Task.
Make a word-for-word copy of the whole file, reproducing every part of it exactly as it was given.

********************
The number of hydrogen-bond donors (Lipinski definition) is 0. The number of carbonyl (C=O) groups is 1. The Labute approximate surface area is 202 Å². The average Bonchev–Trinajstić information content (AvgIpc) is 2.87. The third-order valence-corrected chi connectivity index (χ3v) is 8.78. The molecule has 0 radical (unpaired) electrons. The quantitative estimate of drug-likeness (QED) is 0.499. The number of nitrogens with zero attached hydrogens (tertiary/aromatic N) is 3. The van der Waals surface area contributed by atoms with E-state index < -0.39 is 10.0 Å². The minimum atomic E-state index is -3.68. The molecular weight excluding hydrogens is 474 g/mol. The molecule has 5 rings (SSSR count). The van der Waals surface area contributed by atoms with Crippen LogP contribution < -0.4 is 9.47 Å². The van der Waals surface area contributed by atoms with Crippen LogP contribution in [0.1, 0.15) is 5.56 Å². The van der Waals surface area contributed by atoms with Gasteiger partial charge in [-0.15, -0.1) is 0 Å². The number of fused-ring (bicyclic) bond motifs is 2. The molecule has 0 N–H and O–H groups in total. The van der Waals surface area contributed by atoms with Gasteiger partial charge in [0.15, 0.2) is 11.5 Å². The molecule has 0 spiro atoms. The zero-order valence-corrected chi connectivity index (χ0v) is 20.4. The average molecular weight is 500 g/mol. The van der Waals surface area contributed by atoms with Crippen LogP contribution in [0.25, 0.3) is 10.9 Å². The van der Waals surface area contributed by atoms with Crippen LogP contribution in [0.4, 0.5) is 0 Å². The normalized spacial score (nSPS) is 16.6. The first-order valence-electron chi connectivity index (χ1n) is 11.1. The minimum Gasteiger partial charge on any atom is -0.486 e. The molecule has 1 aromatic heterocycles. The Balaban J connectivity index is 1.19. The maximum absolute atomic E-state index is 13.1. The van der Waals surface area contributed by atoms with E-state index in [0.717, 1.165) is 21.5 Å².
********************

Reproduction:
The number of hydrogen-bond donors (Lipinski definition) is 0. The number of carbonyl (C=O) groups is 1. The Labute approximate surface area is 202 Å². The average Bonchev–Trinajstić information content (AvgIpc) is 2.87. The third-order valence-corrected chi connectivity index (χ3v) is 8.78. The molecule has 0 radical (unpaired) electrons. The quantitative estimate of drug-likeness (QED) is 0.499. The number of nitrogens with zero attached hydrogens (tertiary/aromatic N) is 3. The van der Waals surface area contributed by atoms with E-state index < -0.39 is 10.0 Å². The minimum atomic E-state index is -3.68. The molecular weight excluding hydrogens is 474 g/mol. The molecule has 5 rings (SSSR count). The van der Waals surface area contributed by atoms with Crippen LogP contribution < -0.4 is 9.47 Å². The van der Waals surface area contributed by atoms with Crippen LogP contribution in [0.1, 0.15) is 5.56 Å². The van der Waals surface area contributed by atoms with Gasteiger partial charge in [-0.15, -0.1) is 0 Å². The number of fused-ring (bicyclic) bond motifs is 2. The molecule has 0 N–H and O–H groups in total. The van der Waals surface area contributed by atoms with Gasteiger partial charge in [0.15, 0.2) is 11.5 Å². The molecule has 0 spiro atoms. The zero-order valence-corrected chi connectivity index (χ0v) is 20.4. The average molecular weight is 500 g/mol. The van der Waals surface area contributed by atoms with Crippen LogP contribution in [0.25, 0.3) is 10.9 Å². The van der Waals surface area contributed by atoms with Crippen LogP contribution in [0.4, 0.5) is 0 Å². The normalized spacial score (nSPS) is 16.6. The first-order valence-electron chi connectivity index (χ1n) is 11.1. The minimum Gasteiger partial charge on any atom is -0.486 e. The molecule has 1 aromatic heterocycles. The Balaban J connectivity index is 1.19. The maximum absolute atomic E-state index is 13.1. The van der Waals surface area contributed by atoms with E-state index in [0.717, 1.165) is 21.5 Å².